13 March 2016
Fifth Sunday in Lent
Lent 5C (RCL)
Each of the Gospels has a story of a woman anointing or washing Jesus’ feet or head. In Mark’s Gospel, it is an anonymous woman at a banquet at the house of Simon the leper. She pours the spike nard on Jesus’ head. Matthew leaves the story in essentially Marcan form. Luke changes it somewhat. Jesus is at a banquet at the home of Simon the Pharisee, and an unnamed woman woman washes Jesus’ feet with her tears and dries them with her hair. Simon wonders that Jesus does not know what sort of woman she is, and Jesus scolds Simon because the woman has proved a better host than Simon. The story becomes clearer when we realize that the flute girls who often danced at banquets would have had their hair down (and other women weren’t likely to attend banquets). That’s why Paul admonishes women not to come to a banquet without their hair covered. He didn’t want them confused with the entertainment.
John mashes Mark’s and Luke’s stories together and gives the woman a name. Presumably this is Mary, Lazarus’ sister. We are not told that the banquet is at Lazarus’ home, but it would be an easy conjecture (we are told that the banquet is in Bethany, “where Lazarus was” — the NRSV supplies the information that it was at Lazarus’ home). And Mary anoints, not washes, Jesus’ feet, although she dries them with her hair. Is Mary being portrayed here as a “loose” woman?
Spike nard was imported from the Himalayas, and therefore very costly. The Greek says she had a liter of it, worth three hundred denarii. A denarius was a day’s wage for a day laborer. I figure 300 denarii must be about the equivalent of $20,000. Jesus’ disciples ask him, at the feeding of the 5000 men, whether he wants them to go out and buy 200 denarii worth of bread to feed the crowd. If we assume there were women and children in the crowd, let’s guess about 15,000 people. To feed that many today would cost will over $20,000. That’s a lot of spike nard.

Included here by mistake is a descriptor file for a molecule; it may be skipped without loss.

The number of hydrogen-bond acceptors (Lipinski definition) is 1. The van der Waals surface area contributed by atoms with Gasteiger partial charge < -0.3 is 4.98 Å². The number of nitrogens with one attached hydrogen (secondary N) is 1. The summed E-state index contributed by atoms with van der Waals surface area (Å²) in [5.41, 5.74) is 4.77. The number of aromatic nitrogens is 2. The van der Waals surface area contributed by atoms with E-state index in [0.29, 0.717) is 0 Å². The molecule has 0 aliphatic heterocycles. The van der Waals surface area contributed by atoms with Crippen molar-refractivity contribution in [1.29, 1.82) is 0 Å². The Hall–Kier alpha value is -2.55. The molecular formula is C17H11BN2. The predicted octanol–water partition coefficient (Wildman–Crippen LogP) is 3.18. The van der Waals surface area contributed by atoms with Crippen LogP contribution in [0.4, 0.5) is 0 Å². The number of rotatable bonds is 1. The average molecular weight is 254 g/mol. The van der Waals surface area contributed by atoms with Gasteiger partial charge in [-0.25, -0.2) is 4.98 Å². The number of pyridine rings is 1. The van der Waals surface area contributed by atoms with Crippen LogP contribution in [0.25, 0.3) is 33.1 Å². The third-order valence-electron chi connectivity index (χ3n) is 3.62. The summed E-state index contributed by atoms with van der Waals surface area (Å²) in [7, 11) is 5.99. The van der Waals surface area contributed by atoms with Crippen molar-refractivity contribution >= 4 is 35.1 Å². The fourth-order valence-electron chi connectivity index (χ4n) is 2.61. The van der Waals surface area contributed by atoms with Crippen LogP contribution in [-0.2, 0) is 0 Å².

Let’s also assume that Mary had it because she had planned on using it to anoint Lazarus, and ended up not needing it for that purpose. Surely, then, it could be sold and the money given to the poor. That’s a lot of money. Many will react to the saying, “The poor you will have with you always.” I think it is Jesus’ way of saying that we will continue (in this fallen world) to be obligated to help the poor.
But John’s Gospel raises the stakes on this story by having Jesus wash his disciple’s feet at the last supper. What Mary has done for Jesus, Jesus will do for us, and then direct that we do for others. Washing feet was the job of a slave, or in a household without a slave, a woman. Mary, clearly wealthy enough to afford $20,000 worth of spike nard, anoints Jesus’ feet and wipes them with her hair — an incredibly intimate act. Jesus will strip and wash his disciples feet — also an incredibly intimate act, and one that stands expected roles on their heads. And then he will ask us to do that for others. We are not just to care for the poor, but anoint their feet.
Paul speaks of a righteousness which comes from Christ, not himself. If we remember that righteousness means something about one’s standing in community, then Paul is saying that he desires a standing in community that comes from Christ, not from himself. This is exactly what having one’s feet washed by Jesus would mean — a standing in community based on Christ’s grace, not on status given by the law.